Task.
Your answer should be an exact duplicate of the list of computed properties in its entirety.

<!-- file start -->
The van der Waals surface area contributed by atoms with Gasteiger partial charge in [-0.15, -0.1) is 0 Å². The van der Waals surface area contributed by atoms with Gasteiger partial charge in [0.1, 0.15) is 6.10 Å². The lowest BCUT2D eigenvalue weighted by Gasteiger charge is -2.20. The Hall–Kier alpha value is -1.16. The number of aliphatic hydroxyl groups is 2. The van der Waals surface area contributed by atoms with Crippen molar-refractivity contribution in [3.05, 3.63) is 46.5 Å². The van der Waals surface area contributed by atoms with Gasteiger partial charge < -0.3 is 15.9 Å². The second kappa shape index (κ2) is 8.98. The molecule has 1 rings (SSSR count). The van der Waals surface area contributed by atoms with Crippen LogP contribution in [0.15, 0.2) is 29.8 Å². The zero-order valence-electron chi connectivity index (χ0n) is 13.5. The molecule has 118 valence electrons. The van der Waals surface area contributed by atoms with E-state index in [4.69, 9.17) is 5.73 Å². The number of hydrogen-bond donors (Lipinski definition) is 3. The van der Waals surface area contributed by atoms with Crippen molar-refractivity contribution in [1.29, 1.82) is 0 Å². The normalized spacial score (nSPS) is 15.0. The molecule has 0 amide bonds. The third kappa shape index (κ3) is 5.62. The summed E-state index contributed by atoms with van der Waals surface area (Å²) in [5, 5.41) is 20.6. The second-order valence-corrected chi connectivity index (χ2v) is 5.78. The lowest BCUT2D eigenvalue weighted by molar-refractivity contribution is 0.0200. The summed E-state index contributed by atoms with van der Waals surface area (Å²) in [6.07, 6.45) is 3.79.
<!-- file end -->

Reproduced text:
The van der Waals surface area contributed by atoms with Gasteiger partial charge in [-0.15, -0.1) is 0 Å². The van der Waals surface area contributed by atoms with Gasteiger partial charge in [0.1, 0.15) is 6.10 Å². The lowest BCUT2D eigenvalue weighted by Gasteiger charge is -2.20. The Hall–Kier alpha value is -1.16. The number of aliphatic hydroxyl groups is 2. The van der Waals surface area contributed by atoms with Crippen molar-refractivity contribution in [3.05, 3.63) is 46.5 Å². The van der Waals surface area contributed by atoms with Gasteiger partial charge < -0.3 is 15.9 Å². The second kappa shape index (κ2) is 8.98. The molecule has 1 rings (SSSR count). The van der Waals surface area contributed by atoms with Crippen LogP contribution in [0.15, 0.2) is 29.8 Å². The zero-order valence-electron chi connectivity index (χ0n) is 13.5. The molecule has 118 valence electrons. The van der Waals surface area contributed by atoms with E-state index in [4.69, 9.17) is 5.73 Å². The number of hydrogen-bond donors (Lipinski definition) is 3. The van der Waals surface area contributed by atoms with Crippen molar-refractivity contribution in [1.29, 1.82) is 0 Å². The normalized spacial score (nSPS) is 15.0. The molecule has 0 amide bonds. The third kappa shape index (κ3) is 5.62. The summed E-state index contributed by atoms with van der Waals surface area (Å²) in [5, 5.41) is 20.6. The second-order valence-corrected chi connectivity index (χ2v) is 5.78. The lowest BCUT2D eigenvalue weighted by molar-refractivity contribution is 0.0200. The summed E-state index contributed by atoms with van der Waals surface area (Å²) in [6.07, 6.45) is 3.79.